A 4-Year-Old Boy Died From Salt Poisoning — But What Is It?

In 2007, Texas mother Hannah Overton was convicted of murdering 4-year-old Andrew Burd, a boy she and her family were fostering and had planned to adopt. She served seven years in prison for his death but continued to maintain her innocence. When new evidence came to light in 2014, Overton was granted a new trial. She was exonerated and has been reunited with her husband and her five other children.

The reason behind Overton’s harrowing ordeal? It was found that Andrew had died due to a little known-condition called salt poisoning.

As Texas Monthly reports, in fall of 2006, Overton had unintentionally fed the little boy a lethal amount of the common seasoning — possibly after he had consumed salt on his own earlier in the day. After eating his lunch, Andrew began to vomit. His breathing then became strained and congested, at which point Overton drove him to an urgent care facility.

salt photo
Flickr | Corentin Dérory


At the hospital, Andrew was diagnosed with hypernatremia, also known as salt poisoning. The condition caused bruising all over his body, so cops thought the boy was suffering from abuse.

Overton revealed during questioning that she had served Andrew a bowl of bean soup with Creole seasoning. The boy asked for and received a second bowl, and when he asked for a third helping, Overton thought so much food would make him sick. That’s when she sprinkled some of the seasoning into Andrew’s sippy cup, in attempt to give him a taste of the flavor without allowing him to over-stuff himself.

Overton had no idea that what she had done to pacify the little boy would be a fatal mistake.

She was charged with Andrew’s murder, and the prosecution made the case that Overton was an angry and overwhelmed mother that knowingly and intentionally poisoned her own son as punishment for bad behavior earlier in the day. A jury convicted her of capital murder in 2007. Good Housekeeping reports that in a poll after the trial, jurors revealed that while they didn’t think Overton meant to murder Andrew, they felt that she didn’t do enough to help him fast enough.

New evidence presented at her trial proved that much of the allegations made against Overton were false, including the fact that she did not act quickly enough. An expert testified that it takes an hour for a child to begin exhibiting symptoms. After seven years in jail, Texas Monthly reports, Overton was released and in April 2015, capital murder charges against her were dropped.

Now that her conviction has been overturned, Overton is living peacefully at home with her husband and children. But she still deals with the pain of Andrew’s tragic death and her subsequent ordeal.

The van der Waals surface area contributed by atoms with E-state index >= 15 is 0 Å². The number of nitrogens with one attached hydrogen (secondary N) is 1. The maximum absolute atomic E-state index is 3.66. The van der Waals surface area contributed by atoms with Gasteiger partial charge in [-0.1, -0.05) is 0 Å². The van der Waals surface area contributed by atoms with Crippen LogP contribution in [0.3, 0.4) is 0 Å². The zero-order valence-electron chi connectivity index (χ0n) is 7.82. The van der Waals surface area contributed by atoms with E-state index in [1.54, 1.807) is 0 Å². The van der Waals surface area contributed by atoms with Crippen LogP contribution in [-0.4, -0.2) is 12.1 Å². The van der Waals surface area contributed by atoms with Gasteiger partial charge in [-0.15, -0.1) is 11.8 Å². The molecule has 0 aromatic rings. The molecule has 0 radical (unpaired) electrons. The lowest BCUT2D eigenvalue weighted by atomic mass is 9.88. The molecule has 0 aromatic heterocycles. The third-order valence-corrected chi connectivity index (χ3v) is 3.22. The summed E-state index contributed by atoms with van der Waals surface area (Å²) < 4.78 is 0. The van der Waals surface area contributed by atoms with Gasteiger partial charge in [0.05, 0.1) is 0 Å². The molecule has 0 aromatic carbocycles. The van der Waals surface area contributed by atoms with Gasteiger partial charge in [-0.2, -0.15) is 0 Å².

“Every day, I hear about things that I missed out on with my family, and that hurts. But I don’t deal with anger that often,” she told Good Housekeeping. “I gave that to God a long time ago. I realized I could not hold on to that anger. It would eat up at me.”

Other parents have been charged with similar crimes, leaving many wondering if they need to worry about this accidental and potentially deadly condition.
Although rare, children are most at-risk for salt poisoning. The condition can be very dangerous, leading to brain cell damage, seizures and coma. And in rare instances, as was the case with Andrew, it can be fatal. However, experts point out that most cases of salt poisoning do not end in death.
“Luckily most of the time if they do get exposure, we send them to the hospital, they get electrolytes, and only experience nausea and vomiting,” Justin Lewis, the Clinical Managing Director of Sacramento division of the California Poison Control System, told WFAA.
So how much salt is too much? The Poison Control System says that consumption of a full teaspoon of salt at once is enough to warrant medical intervention for both children and adolescents. The organization notes that as a rule, it is difficult to ingest enough salt to cause poisoning because it doesn’t taste good and will cause extreme thirst.
Children and those with developmental delays may not realize how much they are consuming, though. Experts warn to never eat or drink too much of something on a dare, and that salt should never be used to induce vomiting.
If you believe your child or anyone else has ingested too much sodium and is exhibiting symptoms such as intense thirst, nausea, vomiting and weakness, it’s important to take action right away. Administer water if the person is conscious. If they are unconscious, have stopped breathing or are having seizures, it’s imperative to call 911 as soon as possible. You can also contact Poison Control at 1-800-222-1222 for expert advice.